Boston College blockers try to hold up tradition of O-Line U


BOSTON (AP) — Boston College tackle Jack Conley looks over his shoulder at the fieldhouse wall, where the school has hung the jerseys of its NFL first-round draft choices.

Three of the last four have been offensive linemen.

“BC football, the weakness will never be the O-Line,” Conley, one of the five new offensive lineman expected to start for BC this season, said at media day on Monday. “And it’s going to stay that way.”

As the Eagles get ready for their Sept. 3 opener against Rutgers, they are flirting with a dangerous combination: The offensive line is inexperienced, and quarterback Phil Jurkovec has yet to complete a full, healthy season.

With so much depending on the Notre Dame transfer, the Eagles are counting on the line coming together quickly.

“The first priority when I got here was to keep him upright,” said offensive coordinator John McNulty, who arrived in Chestnut Hill from Notre Dame this season. “Whatever we have to do. That’s kind of where everything has to come from. To protect the quarterback has to be real. We can’t just expose him to as many hits.”

BC has sent more than a few stars to the NFL, from Pro Bowl quarterbacks Matt Ryan, Matt Hasselbeck and Doug Flutie to defensive standouts Luke Kuechly, Art Donovan and Fred Smerlas.

But many of the school’s pro prospects have been offensive linemen, including 10 of its 21 NFL first-round draft picks. Four members of last year’s line are in NFL camps, including guard Zion Johnson, the No. 17 overall pick by the Los Angeles Chargers.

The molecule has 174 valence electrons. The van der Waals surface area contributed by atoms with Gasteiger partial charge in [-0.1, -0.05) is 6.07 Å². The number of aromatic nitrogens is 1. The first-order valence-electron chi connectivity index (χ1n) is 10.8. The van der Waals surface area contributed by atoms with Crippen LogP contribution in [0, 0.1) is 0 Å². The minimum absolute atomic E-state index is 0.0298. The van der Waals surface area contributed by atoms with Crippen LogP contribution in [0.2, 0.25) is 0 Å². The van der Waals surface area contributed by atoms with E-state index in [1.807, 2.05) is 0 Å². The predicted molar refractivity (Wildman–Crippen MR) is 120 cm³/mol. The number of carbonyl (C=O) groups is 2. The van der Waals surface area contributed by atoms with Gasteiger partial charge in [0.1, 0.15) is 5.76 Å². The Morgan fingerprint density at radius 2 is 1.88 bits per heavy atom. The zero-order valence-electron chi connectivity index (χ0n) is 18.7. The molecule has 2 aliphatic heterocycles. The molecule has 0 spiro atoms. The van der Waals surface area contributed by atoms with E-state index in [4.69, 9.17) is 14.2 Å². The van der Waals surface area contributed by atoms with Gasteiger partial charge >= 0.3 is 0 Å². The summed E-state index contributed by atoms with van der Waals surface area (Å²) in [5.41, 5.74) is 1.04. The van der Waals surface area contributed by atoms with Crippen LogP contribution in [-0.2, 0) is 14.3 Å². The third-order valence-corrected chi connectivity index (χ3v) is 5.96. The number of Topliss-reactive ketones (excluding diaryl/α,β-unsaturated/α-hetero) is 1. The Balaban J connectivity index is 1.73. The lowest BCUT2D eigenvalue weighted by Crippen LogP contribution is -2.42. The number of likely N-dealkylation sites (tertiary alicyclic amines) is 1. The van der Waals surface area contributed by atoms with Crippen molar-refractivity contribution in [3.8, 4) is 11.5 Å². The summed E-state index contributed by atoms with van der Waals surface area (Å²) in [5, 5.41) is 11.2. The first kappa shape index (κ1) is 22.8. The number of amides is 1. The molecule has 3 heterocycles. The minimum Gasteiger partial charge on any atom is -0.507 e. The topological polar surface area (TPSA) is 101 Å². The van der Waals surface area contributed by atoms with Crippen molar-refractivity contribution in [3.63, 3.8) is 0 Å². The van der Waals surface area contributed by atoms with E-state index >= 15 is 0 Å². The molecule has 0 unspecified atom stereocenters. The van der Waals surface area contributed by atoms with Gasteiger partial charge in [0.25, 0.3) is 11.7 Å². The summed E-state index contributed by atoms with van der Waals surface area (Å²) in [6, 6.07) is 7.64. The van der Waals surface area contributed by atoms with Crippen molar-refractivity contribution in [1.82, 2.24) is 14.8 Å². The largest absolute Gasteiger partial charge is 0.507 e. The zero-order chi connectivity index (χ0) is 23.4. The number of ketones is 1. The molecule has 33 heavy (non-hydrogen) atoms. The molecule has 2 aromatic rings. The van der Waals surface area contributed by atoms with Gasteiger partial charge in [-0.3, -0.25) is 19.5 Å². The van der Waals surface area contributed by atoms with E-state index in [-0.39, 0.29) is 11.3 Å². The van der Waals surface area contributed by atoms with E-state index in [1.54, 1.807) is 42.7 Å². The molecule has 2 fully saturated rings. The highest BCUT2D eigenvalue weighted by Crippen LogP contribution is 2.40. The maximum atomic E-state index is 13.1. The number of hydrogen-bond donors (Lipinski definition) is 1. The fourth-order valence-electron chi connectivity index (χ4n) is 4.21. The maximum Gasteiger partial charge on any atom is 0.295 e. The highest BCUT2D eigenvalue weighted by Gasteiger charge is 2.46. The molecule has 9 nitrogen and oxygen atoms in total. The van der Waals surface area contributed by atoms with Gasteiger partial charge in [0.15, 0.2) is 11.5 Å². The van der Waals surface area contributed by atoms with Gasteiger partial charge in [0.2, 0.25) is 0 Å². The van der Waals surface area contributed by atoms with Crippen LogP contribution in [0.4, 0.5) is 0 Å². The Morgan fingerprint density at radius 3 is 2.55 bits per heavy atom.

“We have such a rich history of O-line play. No one comes here and doesn’t want to be one of those guys,” Conley said. “We want to add on to the history. And we don’t want to let down what’s come before us and lower the standard for what is to come in the future.”

The lone member of last year’s line who returned to campus was guard Christian Mahogany, a favorite to be on the preseason All-ACC first team before tearing his ACL this spring. Alec Lindstrom, the younger brother of Falcons 2019 first-round draft pick Chris Lindstrom, has signed with Dallas, tackle Tyler Vrabel is with Atlanta and guard Ben Petrula is with Cleveland.

It may be that the next NFL prospect to graduate from “O-Line U” is among those trying to protect Jurkovec this year, a group that is expected to include Conley, Ozzy Trapilo, Drew Kendall, Kevin Cline and Finn Dirstine.

“We are known for having great O-Linemen. And putting them out in the first round,” receiver Zay Flowers said. “So I believe that we’re going to be just fine.”

Jurkovec, who transferred from Notre Dame in 2020, hurt his knee near the end of his first season at BC and then last year broke a bone in his hand in Week 2. He was expected to miss the rest of the season, but made a surprise return in November.

The former Pennsylvania high school phenom says he doesn’t consider himself injury prone; last year’s injury was “a fluke thing,” when he put his hand down on the ground. But he’s also working on ways to minimize the abuse to his body.

Though running is a big part of his success — he picked up 322 yards and five touchdowns on the ground in six games last year — he knows there are times he should step out of bounds or even bail out on a play rather than take a hit.

Jurkovec said he’s also working on his sliding. (“I would say my sliding is subpar,” he said.)

“I think I’ve just been reckless at times before,” he admitted. “I’ve got to minimize the amount of hits that I take.”

But a lot of that will also come down to how well the offensive line can protect him.

Conley acknowledged that it’s a fair question.

But not a weakness.

“A ‘question mark’ is fine, because that means we get to prove it. But a ‘weakness’ means we’re put off to the side, and that we’re pulling the team down,” he said. “And we won’t let that happen.”


More AP college football: and Sign up for the AP’s college football newsletter: